Colorado Homeowners Insurance

The average Colorado homeowners insurance rates are $71/mo. The easiest ways to lower your rates are to take a careful inventory of your home and personal belongings and take additional precautions if necessary. For example, installing additional home security systems or simply building a fence around your property can reduce your Colorado home insurance costs. Learn more in our guide below.

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Natasha McLachlan is a writer who currently lives in Southern California. She is an alumna of California College of the Arts, where she obtained her B.A. in Writing and Literature. Her current work revolves around insurance guides and informational articles. She truly enjoys helping others learn more about everyday, practical matters through her work.

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Laura Walker graduated college with a BS in Criminal Justice with a minor in Political Science. She married her husband and began working in the family insurance business in 2005. She became a licensed agent and wrote P&C business focusing on personal lines insurance for 10 years. Laura serviced existing business and wrote new business. She now uses her insurance background to help educate...

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Reviewed by Laura Walker
Former Licensed Agent

UPDATED: Nov 11, 2020

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The average Colorado homeowners insurance rates are $842/yr ($71/mo). The best way to keep your premiums below the Colorado average is to understand what your policy says and be aware of any gaps in your coverage.

It is far more common for someone to be underinsured than overinsured, so take a careful inventory of your home and property, looking for damages that could strike and what it would cost to repair or replace the damages.

Understand what your policy means when it talks about dwelling coverage or personal property, and make adjustments or additions to your coverage according to what your family needs.

The standard Colorado homeowners insurance covers:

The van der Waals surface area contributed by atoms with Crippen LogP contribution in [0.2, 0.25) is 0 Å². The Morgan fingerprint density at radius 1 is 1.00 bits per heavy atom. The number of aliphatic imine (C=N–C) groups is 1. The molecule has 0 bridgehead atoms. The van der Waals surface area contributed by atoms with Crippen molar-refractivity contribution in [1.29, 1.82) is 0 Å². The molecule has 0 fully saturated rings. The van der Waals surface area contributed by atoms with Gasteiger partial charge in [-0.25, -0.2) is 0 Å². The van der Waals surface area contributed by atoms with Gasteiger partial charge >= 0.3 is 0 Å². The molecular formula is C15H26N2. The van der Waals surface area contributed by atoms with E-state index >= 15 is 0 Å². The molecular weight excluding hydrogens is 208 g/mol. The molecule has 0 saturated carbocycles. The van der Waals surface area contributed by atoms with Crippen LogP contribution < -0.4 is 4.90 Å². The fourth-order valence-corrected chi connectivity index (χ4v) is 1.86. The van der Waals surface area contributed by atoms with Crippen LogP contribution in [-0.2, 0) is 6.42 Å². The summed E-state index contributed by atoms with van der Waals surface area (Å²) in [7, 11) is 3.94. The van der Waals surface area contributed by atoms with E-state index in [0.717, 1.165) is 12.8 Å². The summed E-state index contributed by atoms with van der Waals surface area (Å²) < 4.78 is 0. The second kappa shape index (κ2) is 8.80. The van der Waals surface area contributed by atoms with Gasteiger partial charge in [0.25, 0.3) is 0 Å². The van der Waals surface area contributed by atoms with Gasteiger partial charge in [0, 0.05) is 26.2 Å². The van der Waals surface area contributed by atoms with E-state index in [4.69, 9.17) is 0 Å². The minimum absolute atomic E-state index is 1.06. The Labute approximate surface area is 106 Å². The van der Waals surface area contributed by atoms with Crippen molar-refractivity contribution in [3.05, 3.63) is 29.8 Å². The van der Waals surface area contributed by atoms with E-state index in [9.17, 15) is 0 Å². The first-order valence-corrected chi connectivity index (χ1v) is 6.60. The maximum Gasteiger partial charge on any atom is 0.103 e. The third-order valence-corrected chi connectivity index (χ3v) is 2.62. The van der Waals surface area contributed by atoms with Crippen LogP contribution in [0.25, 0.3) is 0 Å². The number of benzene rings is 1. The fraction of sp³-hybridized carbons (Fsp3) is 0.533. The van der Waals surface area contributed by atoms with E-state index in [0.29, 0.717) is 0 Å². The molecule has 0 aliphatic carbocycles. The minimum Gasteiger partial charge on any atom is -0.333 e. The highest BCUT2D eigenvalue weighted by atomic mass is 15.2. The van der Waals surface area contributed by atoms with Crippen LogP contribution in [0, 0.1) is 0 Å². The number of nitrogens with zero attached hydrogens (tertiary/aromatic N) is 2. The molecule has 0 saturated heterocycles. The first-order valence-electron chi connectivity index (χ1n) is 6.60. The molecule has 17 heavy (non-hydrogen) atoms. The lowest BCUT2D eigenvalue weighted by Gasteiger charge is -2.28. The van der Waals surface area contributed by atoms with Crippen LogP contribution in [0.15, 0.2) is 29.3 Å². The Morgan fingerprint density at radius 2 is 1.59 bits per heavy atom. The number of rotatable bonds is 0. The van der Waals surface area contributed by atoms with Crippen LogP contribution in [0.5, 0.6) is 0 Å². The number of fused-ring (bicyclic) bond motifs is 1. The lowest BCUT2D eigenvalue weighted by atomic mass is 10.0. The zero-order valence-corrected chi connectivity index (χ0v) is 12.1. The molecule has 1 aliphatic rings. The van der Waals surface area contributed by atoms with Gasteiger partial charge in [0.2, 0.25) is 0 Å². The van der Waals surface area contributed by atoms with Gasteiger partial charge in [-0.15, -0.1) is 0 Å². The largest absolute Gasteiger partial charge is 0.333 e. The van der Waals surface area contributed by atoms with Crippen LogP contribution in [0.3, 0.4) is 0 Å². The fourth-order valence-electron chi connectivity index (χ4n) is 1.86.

1. Dwelling
    The dwelling is the part of the insured property where people live. The dwelling includes the primary home on the property and any other constructions that are permanently connected or built into the primary home. An extra bedroom would be part of the welling, and so would a built-in entryway. Dwelling coverage pays for some or all of the replacement cost after a claim is approved. Dwelling insurance does not include other buildings on the same plot of real estate or any of your personal property.
  2. Other Structures
    Just as the name implies, “other structures” is talking about buildings or other constructions on the property that are not permanently connected to the dwelling. A brick fence falls into the category of other structures, along with a pool house, separate workshop or a greenhouse. If the garage is not permanently attached to the dwelling, it falls under an “other structure.”
  3. Personal Property
    A standard home insurance policy covers a limited amount of personal property, usually less than 10% of the home value. Personal property is anything you own that is located in the dwelling or other structures. Lawn equipment is covered even though it is kept in a shed near the edge of the property. The special silver and china dishware is part of your personal property as well as everything you have put inside, such as wall decorations, lamps, appliances and desktop computers. It is important to set the value of the your personal property high enough to cover the cost of replacing it, and that probably means adding a rider on top of the regular policy or buy coverage somewhere else.
  4. Loss of Use
    Money that you have to spend to maintain your accustomed standard of living can be claimed on your home insurance if the home was damaged or destroyed under one of the perils it is insured against. One example might be having to stay in a hotel and eat at restaurants while the roof is being replaced, but another valid example would be paying for your laundry after a tree fell on your washer-dryer combo in a shed away from the house. If you are inconvenienced monetarily because of the damages, save your receipts and claim them as a loss of use.

Average Colorado Homeowners Insurance Rates vs. US

Source: USCB

Cheaper Colorado Home Insurance

You can save money on your homeowners insurance without cutting corners. All insurance companies offer an array of discounts that you may be able to qualify for, and there are steps you can take in your life to make your home safer as well. And one step that many people miss is where you review your insurance policy periodically to find out what coverage need to be expanded and which ones you no longer need at all. These are not the only 3 things you can do, but they serve as a good example of what you should be on the lookout for.

  • Multiple Policy Discounts
    If you have more than one insurance line with the same company, you are eligible for a multiple policy discount. This discount is sometimes called customer loyalty, but the savings are being passed on to you because having more than policy with the same company has been shown to reduce the overall risk of having to settle claims for the insurance company.
  • Reduce Risks